Parenting Counts is a product of Talaris Institute.


Tell Me a Story

Stories are a great way to connect!

“That’s a picture of Grammy when she was a little girl. She loved horses, especially her horse, Black Jack. She rode him every day! What do you think it would be like to ride a horse?”

Stories connect you to your children and them to the world around them. Some stories have a beginning, middle, and end, but not always! Everyday conversations are a type of story too. And when you talk about your child’s world, it sparks her interest! She learns how to take a small thought and build on it. She’s learning how to have a conversation, and she’s building her vocabulary. Storytelling not only teaches her new words but it also teaches her how to listen and pay attention.

Make your child the star of the story!

Children love being part of the story. Try making up a story describing his day as if he was a make-believe character. As your child grows, share all kinds of stories – stories about you and make-believe stories. Let your imagination go and encourage your child to add to the story or create his own. You will find that he wants to hear them over and over. And be sure to share interesting things about your family history and customs. It’s a good way to keep traditions and memories alive.

Build on your child’s questions.

“What’s this?” your child asks as he picks up an old train engine. “An old train,” you answer, but the conversation might stop there. Instead, tell him more of the story, like “Your grandpa, a conductor on the train in Omaha, built this train. What do you think it would be like to be a conductor?” You are keeping the conversation going. And if it leads to more questions, be sure to answer them.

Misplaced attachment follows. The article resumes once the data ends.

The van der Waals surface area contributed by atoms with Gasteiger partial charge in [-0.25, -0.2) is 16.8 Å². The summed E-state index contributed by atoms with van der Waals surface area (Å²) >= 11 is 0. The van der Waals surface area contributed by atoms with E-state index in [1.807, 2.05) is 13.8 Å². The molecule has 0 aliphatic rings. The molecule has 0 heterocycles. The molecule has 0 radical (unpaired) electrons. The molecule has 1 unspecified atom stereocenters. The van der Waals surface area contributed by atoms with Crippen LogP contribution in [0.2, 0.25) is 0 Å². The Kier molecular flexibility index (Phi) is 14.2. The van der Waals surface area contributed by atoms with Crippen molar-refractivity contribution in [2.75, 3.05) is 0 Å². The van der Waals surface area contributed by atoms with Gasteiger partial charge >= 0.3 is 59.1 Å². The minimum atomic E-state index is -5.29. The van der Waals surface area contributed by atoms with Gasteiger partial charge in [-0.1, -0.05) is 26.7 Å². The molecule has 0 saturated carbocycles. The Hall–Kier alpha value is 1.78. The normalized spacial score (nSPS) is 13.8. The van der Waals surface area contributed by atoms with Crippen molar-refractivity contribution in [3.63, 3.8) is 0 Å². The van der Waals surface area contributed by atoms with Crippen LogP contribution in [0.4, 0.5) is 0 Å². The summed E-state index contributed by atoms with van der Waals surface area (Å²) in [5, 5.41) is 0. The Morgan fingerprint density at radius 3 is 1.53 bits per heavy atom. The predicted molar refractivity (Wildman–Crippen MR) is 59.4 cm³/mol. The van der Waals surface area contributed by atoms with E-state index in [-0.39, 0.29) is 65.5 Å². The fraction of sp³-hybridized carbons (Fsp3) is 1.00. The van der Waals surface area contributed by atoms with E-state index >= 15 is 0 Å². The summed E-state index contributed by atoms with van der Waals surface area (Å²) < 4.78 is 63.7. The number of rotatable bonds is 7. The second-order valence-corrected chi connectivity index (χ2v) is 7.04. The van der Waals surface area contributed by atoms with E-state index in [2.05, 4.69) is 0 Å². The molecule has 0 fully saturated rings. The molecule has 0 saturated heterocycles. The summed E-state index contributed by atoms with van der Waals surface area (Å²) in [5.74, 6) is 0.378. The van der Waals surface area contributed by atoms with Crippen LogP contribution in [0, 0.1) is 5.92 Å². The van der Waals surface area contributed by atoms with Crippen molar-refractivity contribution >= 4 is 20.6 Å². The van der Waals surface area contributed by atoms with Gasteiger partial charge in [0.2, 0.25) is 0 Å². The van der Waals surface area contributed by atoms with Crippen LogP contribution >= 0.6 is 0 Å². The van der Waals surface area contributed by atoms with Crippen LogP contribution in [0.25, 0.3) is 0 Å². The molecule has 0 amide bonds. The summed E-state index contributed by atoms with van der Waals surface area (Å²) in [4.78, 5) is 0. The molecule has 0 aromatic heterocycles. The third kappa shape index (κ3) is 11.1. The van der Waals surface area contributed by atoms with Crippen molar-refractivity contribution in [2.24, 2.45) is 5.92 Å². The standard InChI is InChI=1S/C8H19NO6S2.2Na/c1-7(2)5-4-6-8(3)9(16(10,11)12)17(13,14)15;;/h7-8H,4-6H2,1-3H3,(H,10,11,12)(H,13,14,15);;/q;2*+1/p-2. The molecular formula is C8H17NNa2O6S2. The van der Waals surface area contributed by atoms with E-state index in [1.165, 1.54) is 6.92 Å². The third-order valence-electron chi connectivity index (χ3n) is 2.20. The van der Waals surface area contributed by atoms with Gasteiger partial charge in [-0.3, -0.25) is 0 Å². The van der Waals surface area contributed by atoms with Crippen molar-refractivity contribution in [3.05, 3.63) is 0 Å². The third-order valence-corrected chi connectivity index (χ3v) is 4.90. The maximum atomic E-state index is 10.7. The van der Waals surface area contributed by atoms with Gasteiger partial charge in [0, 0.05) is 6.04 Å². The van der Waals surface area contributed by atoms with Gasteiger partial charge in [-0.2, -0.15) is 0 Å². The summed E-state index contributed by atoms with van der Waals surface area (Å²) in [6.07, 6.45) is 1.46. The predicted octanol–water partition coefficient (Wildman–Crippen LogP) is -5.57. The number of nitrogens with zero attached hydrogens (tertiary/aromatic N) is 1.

A curious child is interested in learning. So try to notice what he notices. If he is interested in baseball, talk about the players or the time you played on a muddy field. Suggest that he talk to other grownups about baseball or take him to the library for books on his favorite team. When you encourage his interest, you build a love of learning. Sharing stories is a wonderful way to make connections with your child.

Use stories to help deal with feelings.

Stories can help a child understand situations or deal with feelings. If a child is upset, you can share with him a time that you were upset. Or use pretend characters and make up a story in a similar situation and talk about how they dealt with their feelings. If a child has a favorite stuffed animal, sometimes it helps to talk about things or solve problems through the animal’s voice, like “Do you think Fluffy would be sad if you couldn’t play?” Taking the time to share personal stories and listen to your child’s stories tells him that you care about him and value his feelings.

Helpful parenting tips

Have fun with storytelling! Be creative. You might say, “Once upon a time, there was a very silly princess who only drank her tea sitting on a plaid blanket with a tiny green cup.” By sharing stories, you tell your child that she is important.

  • Your home is full of stories to be told about things she can see, hear and touch.
  • Pay close attention to what he says. When he shows an interest in something, follow his lead and keep the conversation going.
  • Children love hearing stories about when they were babies. Be sure to tell your favorite stories again and again.
  • Invite children into adult conversations when it makes sense.
  • Show him you know how to listen too!

Be your child’s favorite storyteller!